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  • A Different Kind of Politics:John Dewey and the Meaning of Citizenship in the 21st Century
  • Harry C. Boyte

We need a wide-ranging debate about the question, "what does citizenship mean in the 21st century?" I am convinced that we need bold, savvy, and above all political citizens and civic institutions if we are to tame a technological, manipulative state, to transform an increasingly materialistic and competitive culture, and to address effectively the mounting practical challenges of a turbulent and interconnected world. Political citizens require, in turn, a politics that is based on the assumption of plurality, widely owned by citizens, and productive. Such a politics, drawing simultaneously on older conceptions of politics and also adapting politics to the rapidly changing contours of an information age, is different than the conventional, state-centered, distributive politics of left and right. The work of John Dewey, a pioneering theorist of knowledge and democracy, is useful as a takeoff point for thinking about citizenship and politics, both for its strengths and for its limits.

Dewey sought to extend the democratic project as America changed from a society of small towns and rural life to a technological, urban, professionalized nation. He made several major contributions that point toward a different view of citizenship and, implicitly, a different politics. Dewey had a deep respect for ordinary citizens that is sorely needed today among intellectual and professional groups. He advanced conceptions of situated inquiry and the social nature of knowledge that challenge contemporary academic detachment. He held a view of knowledge production as a democratic power resource that suggested a democracy of abundance, not of scarcity, different than zero-sum distributive power or the competitive, consumer culture. Here, he anticipates both the power dynamics of the information age and the need to break the stranglehold over our political imaginations produced by marketplace ways of thinking. Finally, Dewey had an understanding of education as a vital process of work and engagement, connecting students with the world, creating public spaces for democracy.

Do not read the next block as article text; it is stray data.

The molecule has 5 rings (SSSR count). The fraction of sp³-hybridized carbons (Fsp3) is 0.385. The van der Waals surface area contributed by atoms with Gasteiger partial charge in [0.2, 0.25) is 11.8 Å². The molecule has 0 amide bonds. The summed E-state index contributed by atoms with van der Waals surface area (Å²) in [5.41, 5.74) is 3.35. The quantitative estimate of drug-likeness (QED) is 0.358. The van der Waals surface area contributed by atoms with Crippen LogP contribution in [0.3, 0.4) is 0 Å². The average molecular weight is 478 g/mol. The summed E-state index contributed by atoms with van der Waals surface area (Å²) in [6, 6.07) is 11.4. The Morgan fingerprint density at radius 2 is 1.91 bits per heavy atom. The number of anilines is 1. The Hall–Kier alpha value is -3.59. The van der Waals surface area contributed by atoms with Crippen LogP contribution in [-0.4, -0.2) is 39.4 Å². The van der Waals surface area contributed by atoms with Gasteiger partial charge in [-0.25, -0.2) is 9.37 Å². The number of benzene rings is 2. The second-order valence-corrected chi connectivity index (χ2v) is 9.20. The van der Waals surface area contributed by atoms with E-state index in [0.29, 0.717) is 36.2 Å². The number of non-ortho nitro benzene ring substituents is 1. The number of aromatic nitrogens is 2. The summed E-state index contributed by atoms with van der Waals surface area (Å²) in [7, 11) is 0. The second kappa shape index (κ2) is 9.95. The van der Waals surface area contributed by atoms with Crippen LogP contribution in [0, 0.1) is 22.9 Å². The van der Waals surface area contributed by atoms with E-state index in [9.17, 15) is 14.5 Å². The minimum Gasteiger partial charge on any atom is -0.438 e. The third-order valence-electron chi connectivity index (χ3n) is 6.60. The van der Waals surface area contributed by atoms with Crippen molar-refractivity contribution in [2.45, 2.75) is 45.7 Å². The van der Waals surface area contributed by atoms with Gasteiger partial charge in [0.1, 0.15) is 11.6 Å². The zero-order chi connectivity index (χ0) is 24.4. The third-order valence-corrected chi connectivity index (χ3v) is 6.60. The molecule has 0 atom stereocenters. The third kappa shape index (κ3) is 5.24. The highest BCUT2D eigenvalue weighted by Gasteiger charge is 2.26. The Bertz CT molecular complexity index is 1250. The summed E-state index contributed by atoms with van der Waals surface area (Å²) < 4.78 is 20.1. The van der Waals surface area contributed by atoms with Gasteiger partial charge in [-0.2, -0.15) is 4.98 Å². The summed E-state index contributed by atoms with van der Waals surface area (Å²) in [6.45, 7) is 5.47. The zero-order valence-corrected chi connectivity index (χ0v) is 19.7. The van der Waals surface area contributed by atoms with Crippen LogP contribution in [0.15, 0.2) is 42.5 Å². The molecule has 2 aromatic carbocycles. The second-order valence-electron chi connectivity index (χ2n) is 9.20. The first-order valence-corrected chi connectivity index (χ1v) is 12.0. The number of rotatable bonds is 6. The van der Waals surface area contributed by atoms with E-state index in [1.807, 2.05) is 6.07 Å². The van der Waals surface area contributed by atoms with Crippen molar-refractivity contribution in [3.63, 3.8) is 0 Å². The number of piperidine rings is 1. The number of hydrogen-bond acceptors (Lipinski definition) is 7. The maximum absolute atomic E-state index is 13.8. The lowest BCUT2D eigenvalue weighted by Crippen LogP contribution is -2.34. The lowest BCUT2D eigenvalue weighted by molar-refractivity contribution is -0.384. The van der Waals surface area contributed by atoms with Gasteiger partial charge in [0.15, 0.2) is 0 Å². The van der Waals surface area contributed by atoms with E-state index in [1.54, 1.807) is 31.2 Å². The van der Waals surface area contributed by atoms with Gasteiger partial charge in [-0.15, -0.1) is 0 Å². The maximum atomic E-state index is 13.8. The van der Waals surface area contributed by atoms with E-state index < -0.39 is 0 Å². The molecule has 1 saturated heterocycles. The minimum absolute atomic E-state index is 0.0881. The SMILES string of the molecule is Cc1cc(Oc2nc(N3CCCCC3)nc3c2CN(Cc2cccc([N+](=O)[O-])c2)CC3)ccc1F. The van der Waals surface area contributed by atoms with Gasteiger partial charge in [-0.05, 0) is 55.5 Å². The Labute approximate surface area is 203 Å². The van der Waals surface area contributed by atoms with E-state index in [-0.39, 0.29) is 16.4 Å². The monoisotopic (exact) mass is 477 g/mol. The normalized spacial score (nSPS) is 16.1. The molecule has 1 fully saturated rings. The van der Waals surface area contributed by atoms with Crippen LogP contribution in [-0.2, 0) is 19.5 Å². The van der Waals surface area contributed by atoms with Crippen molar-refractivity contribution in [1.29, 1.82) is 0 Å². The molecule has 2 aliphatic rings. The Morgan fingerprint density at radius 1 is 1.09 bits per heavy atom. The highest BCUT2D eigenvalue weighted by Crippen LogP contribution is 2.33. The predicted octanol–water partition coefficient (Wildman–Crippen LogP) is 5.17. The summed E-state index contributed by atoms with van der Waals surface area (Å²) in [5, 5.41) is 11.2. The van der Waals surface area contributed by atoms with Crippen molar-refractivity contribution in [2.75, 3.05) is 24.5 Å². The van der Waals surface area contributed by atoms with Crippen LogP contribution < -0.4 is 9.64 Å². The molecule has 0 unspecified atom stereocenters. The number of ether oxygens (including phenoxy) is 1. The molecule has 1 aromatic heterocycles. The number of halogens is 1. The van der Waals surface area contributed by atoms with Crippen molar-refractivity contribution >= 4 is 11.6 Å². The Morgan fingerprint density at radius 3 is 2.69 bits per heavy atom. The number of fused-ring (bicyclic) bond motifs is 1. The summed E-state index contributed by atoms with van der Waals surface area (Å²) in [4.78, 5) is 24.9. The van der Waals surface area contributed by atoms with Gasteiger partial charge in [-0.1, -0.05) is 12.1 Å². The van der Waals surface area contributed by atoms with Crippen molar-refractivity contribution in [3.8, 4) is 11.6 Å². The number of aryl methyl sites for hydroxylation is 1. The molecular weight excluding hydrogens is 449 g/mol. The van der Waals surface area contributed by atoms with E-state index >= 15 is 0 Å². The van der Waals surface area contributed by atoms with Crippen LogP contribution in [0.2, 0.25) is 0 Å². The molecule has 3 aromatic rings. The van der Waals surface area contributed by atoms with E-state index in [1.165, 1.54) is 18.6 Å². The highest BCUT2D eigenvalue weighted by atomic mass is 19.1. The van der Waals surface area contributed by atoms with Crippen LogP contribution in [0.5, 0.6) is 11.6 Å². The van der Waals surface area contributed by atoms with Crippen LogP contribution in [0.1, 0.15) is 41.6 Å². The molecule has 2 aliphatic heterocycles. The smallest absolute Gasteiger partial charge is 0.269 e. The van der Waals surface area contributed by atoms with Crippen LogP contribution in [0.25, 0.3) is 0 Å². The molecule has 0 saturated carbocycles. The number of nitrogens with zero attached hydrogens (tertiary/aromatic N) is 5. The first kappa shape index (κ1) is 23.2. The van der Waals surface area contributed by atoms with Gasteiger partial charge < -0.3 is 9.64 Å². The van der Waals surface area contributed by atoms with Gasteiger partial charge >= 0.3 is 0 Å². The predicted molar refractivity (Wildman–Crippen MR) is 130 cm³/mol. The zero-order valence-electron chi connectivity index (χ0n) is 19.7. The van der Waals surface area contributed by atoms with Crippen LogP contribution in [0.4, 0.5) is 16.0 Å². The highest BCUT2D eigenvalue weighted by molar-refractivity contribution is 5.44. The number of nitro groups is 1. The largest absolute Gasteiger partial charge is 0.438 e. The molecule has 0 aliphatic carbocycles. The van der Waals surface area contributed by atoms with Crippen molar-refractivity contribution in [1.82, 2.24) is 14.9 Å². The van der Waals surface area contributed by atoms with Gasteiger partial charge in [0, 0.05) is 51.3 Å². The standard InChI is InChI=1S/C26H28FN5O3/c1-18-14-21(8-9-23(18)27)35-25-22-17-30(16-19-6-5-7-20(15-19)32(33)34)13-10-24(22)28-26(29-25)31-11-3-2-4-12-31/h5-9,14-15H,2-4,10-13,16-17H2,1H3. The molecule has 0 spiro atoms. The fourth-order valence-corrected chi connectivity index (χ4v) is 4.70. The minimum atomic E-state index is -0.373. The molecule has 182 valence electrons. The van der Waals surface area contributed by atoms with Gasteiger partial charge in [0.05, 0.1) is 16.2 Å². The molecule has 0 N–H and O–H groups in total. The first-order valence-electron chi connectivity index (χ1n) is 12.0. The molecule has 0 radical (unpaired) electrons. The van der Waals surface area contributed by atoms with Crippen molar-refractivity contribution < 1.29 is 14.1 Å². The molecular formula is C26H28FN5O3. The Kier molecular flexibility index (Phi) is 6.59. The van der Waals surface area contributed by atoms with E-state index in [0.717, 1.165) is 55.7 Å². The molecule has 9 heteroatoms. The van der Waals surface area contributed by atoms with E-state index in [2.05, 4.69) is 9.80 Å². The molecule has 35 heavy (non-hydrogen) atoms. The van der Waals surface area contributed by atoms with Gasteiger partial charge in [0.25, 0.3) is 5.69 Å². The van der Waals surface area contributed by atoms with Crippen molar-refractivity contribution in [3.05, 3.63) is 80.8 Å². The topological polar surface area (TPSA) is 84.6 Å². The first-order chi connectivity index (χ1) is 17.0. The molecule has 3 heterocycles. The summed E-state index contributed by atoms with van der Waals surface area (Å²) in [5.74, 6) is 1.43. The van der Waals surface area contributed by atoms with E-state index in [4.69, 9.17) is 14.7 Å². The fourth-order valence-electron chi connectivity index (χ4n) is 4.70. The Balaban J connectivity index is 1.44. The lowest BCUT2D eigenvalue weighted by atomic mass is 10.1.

Dewey's views are by no means unproblematic. He acquiesced in understandings of civil society that removed it from "politics," if he did not invent them. As a result, his conceptions of citizenship, community, and democracy often have an abstracted and idealized quality. I will argue that to renew and extend Dewey's vision, we need politics.

Politics in 2002: The view from South Africa

Today, politics in America has become like the Cheshire cat in Alice in Wonderland, disappearing until only a grimace [End Page 1] [Begin Page 4] remains. As E.J. Dionne observed with prescience some years ago in Why Americans Hate Politics, people are willing to tolerate a great deal of unpleasantness in politics if they see politics as productive. But increasingly, politics has seen its productive side virtually collapse. Today's problems—whether corporate scandals or global warming or the growing numbers of Americans lacking health coverage or living in poverty—quickly become yesterday's forgotten headlines. In the 2002 election, the accusation of "being political" was hurled back and forth by both Democrats and Republicans.

The world looks different from South Africa where I spent last summer as a visiting scholar with the Institute for Democracy in South Africa, a remarkable organization which played a key role in the struggle against apartheid and now has projects across the continent. South Africa proclaims politics from telephone poles. Banner newspaper headlines, used as ads, detail political developments like sports coverage in the US. South Africa reminds the visitor that politics at its best is not only productive and visionary. It can also be fun and full of life.

The trip also dramatized, as the anniversary of the attacks on September 11th drew near, how America's professions of innocence in the world are not innocent. They are products of careful political calculation backed up by the technologies and techniques of modern public relations and marketing. From South Africa, the neat parsing of humanity into an American-centered alliance of altruistic good guys versus an axis of terrorist evil seems unreal. Even conservatives in South Africa were alarmed by the Bush administration's war talk. President Thabo Mbeki, a moderate among Third...


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